No singalongs and mandatory face masks were just two rules for fans on Thursday as singer Beverley Knight performed one of the UK’s first post-lockdown, socially distant lockdown music shows.
The soul singer took to the stage at the London Palladium as part of a series of pilot performances to test the "new normal" at UK theatres, as lockdown is eased during the coronavirus pandemic.
Audience members were assigned staggered arrival times, and seated sparsely across the theatre, with some rows left completely empty.
Face masks had to be worn throughout the performance and track and trace forms were completed by everyone attending.
Theatre mogul Andrew Lloyd Webber introduced the unique occasion. He told the audience: “I have to say this is a rather sad sight. I’m so grateful to you all for coming and being a sort of guinea pig like this.
“But the Palladium is meant to be full, it’s a theatre that wants to love you, and it seems sad.”
“I think this will amply prove why social distancing in theatre doesn’t work,” Lloyd Webber added.
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“It’s a misery for the performers I know and thank you Beverley for being so brave as to do this.”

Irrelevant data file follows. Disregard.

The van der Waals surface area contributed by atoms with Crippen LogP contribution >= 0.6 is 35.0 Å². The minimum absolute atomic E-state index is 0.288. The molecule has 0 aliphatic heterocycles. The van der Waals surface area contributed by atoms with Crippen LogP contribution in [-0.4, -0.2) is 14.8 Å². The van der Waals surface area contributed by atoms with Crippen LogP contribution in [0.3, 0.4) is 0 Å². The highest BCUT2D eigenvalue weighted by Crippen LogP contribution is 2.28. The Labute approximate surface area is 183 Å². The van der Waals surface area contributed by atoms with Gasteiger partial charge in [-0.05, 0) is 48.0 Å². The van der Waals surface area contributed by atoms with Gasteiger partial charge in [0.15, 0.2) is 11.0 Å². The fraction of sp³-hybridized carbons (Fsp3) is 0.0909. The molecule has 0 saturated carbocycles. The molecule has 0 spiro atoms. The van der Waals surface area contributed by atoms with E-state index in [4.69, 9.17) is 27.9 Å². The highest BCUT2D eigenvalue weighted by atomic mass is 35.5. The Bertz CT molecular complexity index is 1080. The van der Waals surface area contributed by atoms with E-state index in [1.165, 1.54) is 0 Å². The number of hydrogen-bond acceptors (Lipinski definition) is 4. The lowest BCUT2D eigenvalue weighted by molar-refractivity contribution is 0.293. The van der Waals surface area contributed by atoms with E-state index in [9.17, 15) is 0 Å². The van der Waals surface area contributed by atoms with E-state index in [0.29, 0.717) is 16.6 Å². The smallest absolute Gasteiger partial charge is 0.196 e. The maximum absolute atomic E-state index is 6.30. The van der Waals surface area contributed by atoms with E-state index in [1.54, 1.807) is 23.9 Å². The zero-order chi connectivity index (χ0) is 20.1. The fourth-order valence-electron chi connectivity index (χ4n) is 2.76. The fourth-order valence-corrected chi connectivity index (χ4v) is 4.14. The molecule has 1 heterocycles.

Lloyd Webber said the venue had adopted measures pioneered in South Korea and used fogging machines effective on the virus for up to four weeks.
He praised culture secretary Oliver Dowden for “trying to do his best” during this “difficult time” but called on the government to set a date for theatre’s return.
He said: “We must, must get the regional theatres open so I would say one thing to Boris, and just say: ‘Give us a date mate’.”
Knight took to the stage wearing a dazzling bodysuit.
She urged the audience to stand, dance and clap along, but reminded them not to sing along.
Government guidance has designated singing, as well as playing wind and brass instruments, as “higher risk” activities.
Theatre writer Matt Hemley was at the show. He said: “What an afternoon - a proper historic moment being at the Palladium. I choked up when Lloyd Webber welcomed us, I shed actual tears when Beverley Knight sang Memory. The theatre was open, people were in it and it was a joy!”
Keen theatregoer Natalie Edwards said the performance was “wonderful and heartbreaking at the same time”. She went on to praise staff and crew for a “seamless” show.
She said: “Everything has been so smooth and seamless today and clear guidance from signs and staff. I didnt feel unsafe.
“The problem will be making a socially distanced theatre financially viable and atmospheric. I can’t wait for the day when every seat is filled once more.”
Speaking after the performance, Rebecca Kane Burton, chief executive of LW Theatres – the venue’s owner – said it was a “relief” to reopen the doors.
She added: “I want to get this place back open, no social distancing.
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